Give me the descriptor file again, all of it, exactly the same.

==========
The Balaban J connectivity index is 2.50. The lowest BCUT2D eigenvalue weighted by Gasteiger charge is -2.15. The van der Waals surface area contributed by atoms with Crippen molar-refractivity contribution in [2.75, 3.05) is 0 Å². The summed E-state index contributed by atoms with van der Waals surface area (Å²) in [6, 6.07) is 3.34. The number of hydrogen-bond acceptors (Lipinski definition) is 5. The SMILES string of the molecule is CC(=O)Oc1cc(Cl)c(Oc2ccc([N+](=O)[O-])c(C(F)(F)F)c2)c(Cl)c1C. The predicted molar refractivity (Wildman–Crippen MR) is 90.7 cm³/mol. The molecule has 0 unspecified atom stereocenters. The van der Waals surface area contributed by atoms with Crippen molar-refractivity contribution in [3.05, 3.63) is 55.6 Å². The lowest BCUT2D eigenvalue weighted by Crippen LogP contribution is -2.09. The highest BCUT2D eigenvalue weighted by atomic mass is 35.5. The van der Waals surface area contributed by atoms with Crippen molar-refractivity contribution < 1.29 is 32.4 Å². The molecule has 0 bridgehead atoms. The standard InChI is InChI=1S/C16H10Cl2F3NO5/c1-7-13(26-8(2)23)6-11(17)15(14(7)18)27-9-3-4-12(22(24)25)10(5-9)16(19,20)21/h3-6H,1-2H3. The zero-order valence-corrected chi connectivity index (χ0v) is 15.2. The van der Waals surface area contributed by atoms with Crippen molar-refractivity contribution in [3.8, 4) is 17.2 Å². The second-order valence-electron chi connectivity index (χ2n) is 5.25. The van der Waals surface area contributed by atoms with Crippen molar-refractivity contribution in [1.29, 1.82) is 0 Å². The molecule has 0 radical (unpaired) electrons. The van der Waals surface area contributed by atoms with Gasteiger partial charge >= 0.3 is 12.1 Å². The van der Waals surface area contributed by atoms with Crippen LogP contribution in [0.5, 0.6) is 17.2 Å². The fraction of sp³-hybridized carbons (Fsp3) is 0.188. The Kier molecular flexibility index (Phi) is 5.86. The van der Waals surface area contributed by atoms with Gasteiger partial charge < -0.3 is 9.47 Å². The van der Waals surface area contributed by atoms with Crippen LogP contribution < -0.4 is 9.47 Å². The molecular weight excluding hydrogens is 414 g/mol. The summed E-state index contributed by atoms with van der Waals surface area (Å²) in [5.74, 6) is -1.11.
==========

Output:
The Balaban J connectivity index is 2.50. The lowest BCUT2D eigenvalue weighted by Gasteiger charge is -2.15. The van der Waals surface area contributed by atoms with Crippen molar-refractivity contribution in [2.75, 3.05) is 0 Å². The summed E-state index contributed by atoms with van der Waals surface area (Å²) in [6, 6.07) is 3.34. The number of hydrogen-bond acceptors (Lipinski definition) is 5. The SMILES string of the molecule is CC(=O)Oc1cc(Cl)c(Oc2ccc([N+](=O)[O-])c(C(F)(F)F)c2)c(Cl)c1C. The predicted molar refractivity (Wildman–Crippen MR) is 90.7 cm³/mol. The molecule has 0 unspecified atom stereocenters. The van der Waals surface area contributed by atoms with Crippen molar-refractivity contribution in [3.05, 3.63) is 55.6 Å². The lowest BCUT2D eigenvalue weighted by Crippen LogP contribution is -2.09. The highest BCUT2D eigenvalue weighted by atomic mass is 35.5. The van der Waals surface area contributed by atoms with Crippen molar-refractivity contribution < 1.29 is 32.4 Å². The molecule has 0 bridgehead atoms. The standard InChI is InChI=1S/C16H10Cl2F3NO5/c1-7-13(26-8(2)23)6-11(17)15(14(7)18)27-9-3-4-12(22(24)25)10(5-9)16(19,20)21/h3-6H,1-2H3. The zero-order valence-corrected chi connectivity index (χ0v) is 15.2. The van der Waals surface area contributed by atoms with Crippen molar-refractivity contribution in [3.8, 4) is 17.2 Å². The second-order valence-electron chi connectivity index (χ2n) is 5.25. The van der Waals surface area contributed by atoms with Crippen molar-refractivity contribution in [1.29, 1.82) is 0 Å². The molecule has 0 radical (unpaired) electrons. The van der Waals surface area contributed by atoms with Gasteiger partial charge >= 0.3 is 12.1 Å². The van der Waals surface area contributed by atoms with Crippen LogP contribution in [0.5, 0.6) is 17.2 Å². The fraction of sp³-hybridized carbons (Fsp3) is 0.188. The Kier molecular flexibility index (Phi) is 5.86. The van der Waals surface area contributed by atoms with Gasteiger partial charge < -0.3 is 9.47 Å². The van der Waals surface area contributed by atoms with Crippen LogP contribution < -0.4 is 9.47 Å². The molecular weight excluding hydrogens is 414 g/mol. The summed E-state index contributed by atoms with van der Waals surface area (Å²) in [5.74, 6) is -1.11.